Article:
Outsourcing: Transition from Business Process Outsourcing to Knowledge Process Outsourcing - - BioPharm International


Outsourcing: Transition from Business Process Outsourcing to Knowledge Process Outsourcing

BioPharm International
Volume 20, Issue 5

Investment in KPO infrastructure will be higher compared to traditional BPO infrastructure investment. Companies evaluating offshoring opportunities typically consider the following broad parameters: infrastructure, processes and technology, human resources, credibility, front-end interfaces, and actual performance.2 Good infrastructure is essential, not only from the outsourcing partner, but also in the city or country where the KPO work will be undertaken. Assurance that macro-level infrastructure limitations will not, in any way, hamper operations is important. The partner under consideration should have appropriate delivery systems, in terms of quality standards, to support the processes and the technology. A high degree of expertise in specific areas, along with personnel for support functions, must be available. Credibility is a major issue when evaluating a potential partner; indeed, data integrity and employee credibility rate very high on the acceptance evaluation scale. Direct interface among partners is typically not an issue unless interactions involve a third-party KPO, in which case building trust, demonstrating credibility and domain expertise, working out the delivery model, and defining performance criteria play a critical role.


Pharmaceutical companies can reap considerable benefits from KPO. The drug pipeline is not as prodigious as it was during its heyday in 1996, when 53 new molecular entities (NME) were approved; indeed, there has been a so-called "approval drought" in the last decade.3 The year 2006 saw the approval of only 18 NMEs (the same number as in 2005), and of only four biologic license applications (BLAs). Interestingly, the approval recipients were not the big biotech companies; they were either smaller, newer US biopharmaceutical or biotech companies, or large international pharmaceutical companies that were, in some cases, foreign-based.4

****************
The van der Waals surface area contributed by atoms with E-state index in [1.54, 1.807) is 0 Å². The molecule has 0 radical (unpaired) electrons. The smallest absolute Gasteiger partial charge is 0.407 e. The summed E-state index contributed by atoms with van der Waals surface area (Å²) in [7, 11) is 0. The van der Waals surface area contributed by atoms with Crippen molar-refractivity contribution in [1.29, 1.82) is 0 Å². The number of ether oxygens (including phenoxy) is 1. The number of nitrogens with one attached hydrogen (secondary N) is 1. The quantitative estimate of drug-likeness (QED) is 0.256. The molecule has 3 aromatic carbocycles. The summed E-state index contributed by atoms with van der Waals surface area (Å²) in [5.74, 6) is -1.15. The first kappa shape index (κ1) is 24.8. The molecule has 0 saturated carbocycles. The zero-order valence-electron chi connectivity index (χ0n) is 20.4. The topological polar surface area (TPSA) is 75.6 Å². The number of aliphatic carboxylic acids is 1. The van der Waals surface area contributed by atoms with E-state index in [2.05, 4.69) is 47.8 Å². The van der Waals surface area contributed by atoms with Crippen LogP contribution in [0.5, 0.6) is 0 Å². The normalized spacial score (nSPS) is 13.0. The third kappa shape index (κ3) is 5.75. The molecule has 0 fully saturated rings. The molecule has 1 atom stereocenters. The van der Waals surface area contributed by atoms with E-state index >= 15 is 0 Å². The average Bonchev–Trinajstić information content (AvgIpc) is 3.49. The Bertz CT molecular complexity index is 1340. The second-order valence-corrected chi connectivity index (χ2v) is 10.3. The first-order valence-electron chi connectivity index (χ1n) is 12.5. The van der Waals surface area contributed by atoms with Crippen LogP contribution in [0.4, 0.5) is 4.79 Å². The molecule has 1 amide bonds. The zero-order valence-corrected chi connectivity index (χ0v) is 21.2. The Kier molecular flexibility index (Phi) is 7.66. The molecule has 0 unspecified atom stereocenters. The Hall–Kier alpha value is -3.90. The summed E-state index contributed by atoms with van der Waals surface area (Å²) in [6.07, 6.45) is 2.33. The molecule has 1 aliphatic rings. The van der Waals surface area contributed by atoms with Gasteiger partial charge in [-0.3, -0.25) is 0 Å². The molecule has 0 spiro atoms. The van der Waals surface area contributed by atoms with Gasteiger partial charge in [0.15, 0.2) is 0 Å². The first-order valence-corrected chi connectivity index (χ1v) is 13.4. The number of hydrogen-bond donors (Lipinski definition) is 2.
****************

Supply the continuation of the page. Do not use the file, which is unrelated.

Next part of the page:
The typical cost of drug development has been conservatively estimated to be $802 million (in 2000 dollars).5 In addition, the fact that 50% of new blockbuster drugs are next-in-class compounds does not provide highly differentiated therapeutic value to the industry. Today only one of six new drug prospects will likely deliver returns above its cost of capital. Drug-candidate screening and evaluation is extremely expensive, and even with the application of recent molecular and informatics tools, performance has not been stellar.

Drug discovery and development KPO, taking into account specific skills afforded by a particular location, can significantly improve ROI. For example, India traditionally has been known for its experience in reverse engineering of pharmaceuticals. Indian scientists have established a stronghold in the computer industry, and collaboration between the computer and pharmaceutical industries can stimulate drug discovery and development programs.

Another area for KPO is data mining. The amount of information that pharmaceutical companies generate and collect during drug development doubles every five years; unfortunately, only 10% of that information is ever leveraged to improve overall competitiveness and compliance. Reportedly, most drug development organizations—regardless of size—are working with ad hoc or silo processes in which data are not captured consistently.6 Data transparency and traceability are imperative in the pharma industry; however, the tendency toward "tribal data capture"—storing data on individual desktops or servers—continues. It is time to do away with the old technology-enabled data management model and replace it with technology-enabled knowledge management. KPO can facilitate this transition. This change will enable "drill-down" capability-data access based on specific requirements such as date, project type, or phase—as well as "drill-across" capability, to develop relationships among processes, materials, and operating modes (good manufacturing processes versus not-so-good manufacturing processes, for example). Knowledge management will allow pharmaceutical companies to revisit NMEs not considered as first-tier candidates (and therefore not brought forward for further development) to determine if their potential should be further explored. Indeed, some pharmaceutical companies have licensed these "back burner" candidates to contract service organizations (CSOs) for further investigation and development.

Table 1. Examples of knowledge process outsourcing
Table 1 provides examples of KPO services in the pharmaceutical industry.

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